Tucidinostat appears safe and effective in patients with relapsed/refractory peripheral T-cell lymphoma (PTCL), according to research published in Haematologica.
Researchers conducted a phase 2b study to evaluate tucidinostat, previously called chidamide, in patients with relapsed/refractory PTCL (ClinicalTrials.gov identifier: NCT02953652). The trial enrolled patients 20 years of age or older who had received at least 1 line of systemic chemotherapy.
A total of 55 patients were treated with oral tucidinostat at 40 mg twice per week until progressive disease or unacceptable toxicity. Most patients had PTCL not otherwise specified (n=37). The patients’ median age was 71 years (range, 38-87), and 64% were men. The median number of prior systemic therapies patients received was 2 (range, 1-9).
There were 46 patients evaluable for efficacy. The primary endpoint was overall response rate (ORR), as assessed by an independent review committee.
The ORR was 46%. Of the 21 patients who achieved a response, 5 had complete responses and 16 had partial responses.
Responses were observed across PTCL subtypes. The ORR was 100% in the single patient with enteropathy-associated T-cell lymphoma, 88% in the patients with angioimmunoblastic T-cell lymphoma (7/8), 35% in patients with PTCL not otherwise specified (12/34), and 33% in patients with ALK-negative anaplastic large-cell lymphoma (1/3).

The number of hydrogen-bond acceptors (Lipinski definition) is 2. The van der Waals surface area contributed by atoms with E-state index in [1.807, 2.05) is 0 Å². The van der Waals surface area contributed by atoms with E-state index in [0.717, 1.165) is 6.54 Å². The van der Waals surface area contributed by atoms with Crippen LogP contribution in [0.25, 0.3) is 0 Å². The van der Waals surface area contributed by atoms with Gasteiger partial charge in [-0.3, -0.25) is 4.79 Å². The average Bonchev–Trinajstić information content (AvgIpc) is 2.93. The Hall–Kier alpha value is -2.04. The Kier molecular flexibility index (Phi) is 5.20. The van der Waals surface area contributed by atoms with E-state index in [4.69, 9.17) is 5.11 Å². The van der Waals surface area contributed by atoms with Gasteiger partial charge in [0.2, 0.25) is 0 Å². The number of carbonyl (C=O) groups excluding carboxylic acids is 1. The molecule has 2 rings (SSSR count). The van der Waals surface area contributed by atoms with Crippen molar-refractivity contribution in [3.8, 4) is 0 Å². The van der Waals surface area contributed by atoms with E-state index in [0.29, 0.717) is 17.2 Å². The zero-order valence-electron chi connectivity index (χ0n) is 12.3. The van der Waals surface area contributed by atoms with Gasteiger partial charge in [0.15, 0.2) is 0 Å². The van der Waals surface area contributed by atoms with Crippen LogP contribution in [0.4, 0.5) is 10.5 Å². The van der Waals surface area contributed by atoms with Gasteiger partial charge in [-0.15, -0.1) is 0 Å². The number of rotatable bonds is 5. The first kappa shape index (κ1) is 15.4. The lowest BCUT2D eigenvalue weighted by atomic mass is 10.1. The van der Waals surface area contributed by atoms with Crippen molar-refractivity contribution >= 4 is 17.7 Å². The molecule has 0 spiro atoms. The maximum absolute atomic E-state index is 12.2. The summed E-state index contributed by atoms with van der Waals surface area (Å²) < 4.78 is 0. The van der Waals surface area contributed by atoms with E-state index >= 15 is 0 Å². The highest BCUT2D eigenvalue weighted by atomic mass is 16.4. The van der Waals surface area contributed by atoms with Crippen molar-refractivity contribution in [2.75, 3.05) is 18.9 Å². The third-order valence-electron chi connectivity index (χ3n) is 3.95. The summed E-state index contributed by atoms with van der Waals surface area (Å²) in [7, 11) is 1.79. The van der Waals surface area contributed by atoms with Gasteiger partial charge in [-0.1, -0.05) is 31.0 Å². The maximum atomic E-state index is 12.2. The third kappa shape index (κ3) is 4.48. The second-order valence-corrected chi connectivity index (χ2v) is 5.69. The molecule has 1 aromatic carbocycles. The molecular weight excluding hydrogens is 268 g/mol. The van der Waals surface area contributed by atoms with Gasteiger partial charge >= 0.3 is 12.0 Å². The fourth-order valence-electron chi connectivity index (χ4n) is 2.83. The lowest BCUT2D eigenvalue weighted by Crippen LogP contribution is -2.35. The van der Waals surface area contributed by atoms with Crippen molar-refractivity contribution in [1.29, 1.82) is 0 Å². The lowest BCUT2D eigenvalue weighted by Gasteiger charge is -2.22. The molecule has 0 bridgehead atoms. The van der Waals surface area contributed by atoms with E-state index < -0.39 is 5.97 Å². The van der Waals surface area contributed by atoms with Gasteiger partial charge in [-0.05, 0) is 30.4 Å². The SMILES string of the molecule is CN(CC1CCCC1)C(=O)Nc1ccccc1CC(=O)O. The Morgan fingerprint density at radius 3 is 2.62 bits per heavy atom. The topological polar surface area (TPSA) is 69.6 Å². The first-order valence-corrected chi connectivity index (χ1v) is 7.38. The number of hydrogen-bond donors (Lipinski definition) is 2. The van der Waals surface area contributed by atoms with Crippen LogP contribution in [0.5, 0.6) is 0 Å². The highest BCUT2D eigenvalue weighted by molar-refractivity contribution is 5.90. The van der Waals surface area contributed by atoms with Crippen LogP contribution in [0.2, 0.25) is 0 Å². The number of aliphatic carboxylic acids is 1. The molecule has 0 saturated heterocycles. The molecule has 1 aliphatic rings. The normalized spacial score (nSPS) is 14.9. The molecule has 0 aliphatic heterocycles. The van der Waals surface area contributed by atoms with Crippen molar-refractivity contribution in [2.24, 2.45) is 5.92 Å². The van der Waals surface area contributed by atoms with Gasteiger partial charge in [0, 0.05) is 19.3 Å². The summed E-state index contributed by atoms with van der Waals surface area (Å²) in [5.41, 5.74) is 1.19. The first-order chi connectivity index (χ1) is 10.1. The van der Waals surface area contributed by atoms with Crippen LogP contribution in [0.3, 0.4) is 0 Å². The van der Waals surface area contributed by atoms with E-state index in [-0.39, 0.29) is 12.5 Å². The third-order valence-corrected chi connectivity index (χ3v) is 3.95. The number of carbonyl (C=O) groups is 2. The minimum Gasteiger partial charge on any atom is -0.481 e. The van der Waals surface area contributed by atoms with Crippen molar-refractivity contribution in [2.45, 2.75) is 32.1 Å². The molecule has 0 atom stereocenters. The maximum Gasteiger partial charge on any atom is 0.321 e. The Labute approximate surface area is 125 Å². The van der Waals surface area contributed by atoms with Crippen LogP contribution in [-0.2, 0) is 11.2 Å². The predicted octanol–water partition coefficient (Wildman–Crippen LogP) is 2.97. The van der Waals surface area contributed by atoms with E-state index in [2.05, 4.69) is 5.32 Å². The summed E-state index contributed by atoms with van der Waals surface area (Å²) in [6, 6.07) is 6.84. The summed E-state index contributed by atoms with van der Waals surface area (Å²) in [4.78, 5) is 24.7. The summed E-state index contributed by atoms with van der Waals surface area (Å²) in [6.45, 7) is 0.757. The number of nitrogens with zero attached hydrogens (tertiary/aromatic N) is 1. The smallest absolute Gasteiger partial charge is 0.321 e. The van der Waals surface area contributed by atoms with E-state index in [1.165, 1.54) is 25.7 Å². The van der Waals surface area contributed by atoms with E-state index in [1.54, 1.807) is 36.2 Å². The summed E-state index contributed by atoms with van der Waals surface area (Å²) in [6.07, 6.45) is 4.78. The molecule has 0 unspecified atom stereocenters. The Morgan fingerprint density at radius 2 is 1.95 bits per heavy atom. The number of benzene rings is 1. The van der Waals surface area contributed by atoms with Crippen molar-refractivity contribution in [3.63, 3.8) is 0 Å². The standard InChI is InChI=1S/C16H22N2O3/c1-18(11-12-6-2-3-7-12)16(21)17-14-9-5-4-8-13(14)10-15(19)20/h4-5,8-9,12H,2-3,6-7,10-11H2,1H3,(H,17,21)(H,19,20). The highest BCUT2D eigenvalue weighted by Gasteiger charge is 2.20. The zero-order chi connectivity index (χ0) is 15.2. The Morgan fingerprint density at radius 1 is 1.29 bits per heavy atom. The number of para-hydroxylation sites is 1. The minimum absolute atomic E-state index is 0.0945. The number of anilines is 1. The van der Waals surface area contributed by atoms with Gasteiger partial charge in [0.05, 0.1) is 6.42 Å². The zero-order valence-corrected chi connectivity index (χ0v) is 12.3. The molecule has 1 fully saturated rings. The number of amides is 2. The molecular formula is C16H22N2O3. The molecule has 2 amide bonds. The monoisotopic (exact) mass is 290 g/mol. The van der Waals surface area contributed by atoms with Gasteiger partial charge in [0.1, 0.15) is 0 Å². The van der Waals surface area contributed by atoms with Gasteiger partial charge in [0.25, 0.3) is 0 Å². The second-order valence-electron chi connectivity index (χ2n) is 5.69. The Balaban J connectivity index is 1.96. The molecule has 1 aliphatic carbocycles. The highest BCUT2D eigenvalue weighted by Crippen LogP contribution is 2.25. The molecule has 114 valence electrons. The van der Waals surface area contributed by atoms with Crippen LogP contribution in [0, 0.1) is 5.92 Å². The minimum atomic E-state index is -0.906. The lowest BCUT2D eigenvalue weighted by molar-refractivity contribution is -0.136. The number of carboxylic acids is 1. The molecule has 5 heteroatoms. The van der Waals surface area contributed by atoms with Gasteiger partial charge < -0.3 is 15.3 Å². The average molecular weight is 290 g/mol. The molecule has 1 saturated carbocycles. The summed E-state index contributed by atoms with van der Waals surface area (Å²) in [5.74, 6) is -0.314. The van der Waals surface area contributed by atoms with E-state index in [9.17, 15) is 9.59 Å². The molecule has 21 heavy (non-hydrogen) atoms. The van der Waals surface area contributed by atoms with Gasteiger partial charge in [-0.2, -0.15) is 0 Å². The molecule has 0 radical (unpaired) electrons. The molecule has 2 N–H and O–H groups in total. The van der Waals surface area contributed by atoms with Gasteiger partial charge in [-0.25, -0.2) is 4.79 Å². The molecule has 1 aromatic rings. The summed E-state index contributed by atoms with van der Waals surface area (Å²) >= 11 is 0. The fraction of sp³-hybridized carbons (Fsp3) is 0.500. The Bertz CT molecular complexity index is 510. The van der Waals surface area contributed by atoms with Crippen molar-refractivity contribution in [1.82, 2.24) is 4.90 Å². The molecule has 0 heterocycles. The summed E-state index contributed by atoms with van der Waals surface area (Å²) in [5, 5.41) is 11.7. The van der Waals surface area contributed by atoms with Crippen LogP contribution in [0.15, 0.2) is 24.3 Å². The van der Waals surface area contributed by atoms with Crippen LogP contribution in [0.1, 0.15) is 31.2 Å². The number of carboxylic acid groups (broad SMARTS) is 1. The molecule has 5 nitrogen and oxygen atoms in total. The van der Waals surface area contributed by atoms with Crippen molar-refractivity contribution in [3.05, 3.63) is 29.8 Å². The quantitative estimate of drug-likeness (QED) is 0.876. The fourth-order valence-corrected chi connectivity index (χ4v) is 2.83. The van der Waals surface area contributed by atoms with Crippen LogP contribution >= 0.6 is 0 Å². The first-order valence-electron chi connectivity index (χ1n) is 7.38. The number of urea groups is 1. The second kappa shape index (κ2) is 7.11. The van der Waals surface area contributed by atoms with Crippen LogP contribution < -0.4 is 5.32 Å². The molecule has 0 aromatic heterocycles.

At a median follow-up of 8.3 months, the median duration of response was 11.5 months. The median progression-free survival was 5.6 months, and the median overall survival was 22.8 months.
All 55 patients were evaluable for safety. The most common adverse events (AEs) of any grade were thrombocytopenia (84%), neutropenia (56%), leukopenia (44%), anemia (33%), diarrhea (31%), lymphopenia (29%), decreased appetite (24%), nausea (22%), and pyrexia (20%).
The most common grade 3 or higher AEs were thrombocytopenia (51%), neutropenia (36%), leukopenia (20%), and lymphopenia (22%). The investigators found that most AEs were manageable with supportive care and dose modification.
“Together, the favorable efficacy and safety results indicate that tucidinostat is a promising new therapeutic option in patients with R/R PTCL,” the researchers concluded.
Disclosures: This study was funded by HUYABIO International, LLC. One study author is employed by the company. Please see the original reference for a full list of disclosures.
Rai S, Kim WS, Ando K, et al. Oral HDAC inhibitor tucidinostat in patients with relapsed or refractory peripheral T-cell lymphoma: Phase IIb results. Haematologica. Published online October 6, 2022. doi:10.3324/haematol.2022.280996